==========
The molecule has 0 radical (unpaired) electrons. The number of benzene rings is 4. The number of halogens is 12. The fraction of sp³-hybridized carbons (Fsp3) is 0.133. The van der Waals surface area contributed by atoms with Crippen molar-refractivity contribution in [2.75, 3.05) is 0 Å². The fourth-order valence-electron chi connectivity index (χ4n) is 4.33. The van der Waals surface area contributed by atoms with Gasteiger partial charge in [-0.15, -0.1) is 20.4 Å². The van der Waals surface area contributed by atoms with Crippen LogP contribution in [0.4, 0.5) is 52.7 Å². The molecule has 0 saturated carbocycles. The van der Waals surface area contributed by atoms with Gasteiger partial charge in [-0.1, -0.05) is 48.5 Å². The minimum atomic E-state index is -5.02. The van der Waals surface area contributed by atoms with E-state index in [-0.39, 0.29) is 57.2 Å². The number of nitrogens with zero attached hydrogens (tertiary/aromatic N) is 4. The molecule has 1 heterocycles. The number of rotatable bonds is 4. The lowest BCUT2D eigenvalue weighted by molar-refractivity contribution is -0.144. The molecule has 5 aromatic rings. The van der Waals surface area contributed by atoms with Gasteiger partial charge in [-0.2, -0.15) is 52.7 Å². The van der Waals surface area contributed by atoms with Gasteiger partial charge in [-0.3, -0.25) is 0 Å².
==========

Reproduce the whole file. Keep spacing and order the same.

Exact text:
The molecule has 0 radical (unpaired) electrons. The number of benzene rings is 4. The number of halogens is 12. The fraction of sp³-hybridized carbons (Fsp3) is 0.133. The van der Waals surface area contributed by atoms with Crippen molar-refractivity contribution in [2.75, 3.05) is 0 Å². The fourth-order valence-electron chi connectivity index (χ4n) is 4.33. The van der Waals surface area contributed by atoms with Gasteiger partial charge in [-0.15, -0.1) is 20.4 Å². The van der Waals surface area contributed by atoms with Crippen LogP contribution in [0.4, 0.5) is 52.7 Å². The molecule has 0 saturated carbocycles. The van der Waals surface area contributed by atoms with Gasteiger partial charge in [-0.1, -0.05) is 48.5 Å². The minimum atomic E-state index is -5.02. The van der Waals surface area contributed by atoms with E-state index in [-0.39, 0.29) is 57.2 Å². The number of nitrogens with zero attached hydrogens (tertiary/aromatic N) is 4. The molecule has 1 heterocycles. The number of rotatable bonds is 4. The lowest BCUT2D eigenvalue weighted by molar-refractivity contribution is -0.144. The molecule has 5 aromatic rings. The van der Waals surface area contributed by atoms with Gasteiger partial charge in [-0.2, -0.15) is 52.7 Å². The van der Waals surface area contributed by atoms with Gasteiger partial charge in [-0.3, -0.25) is 0 Å².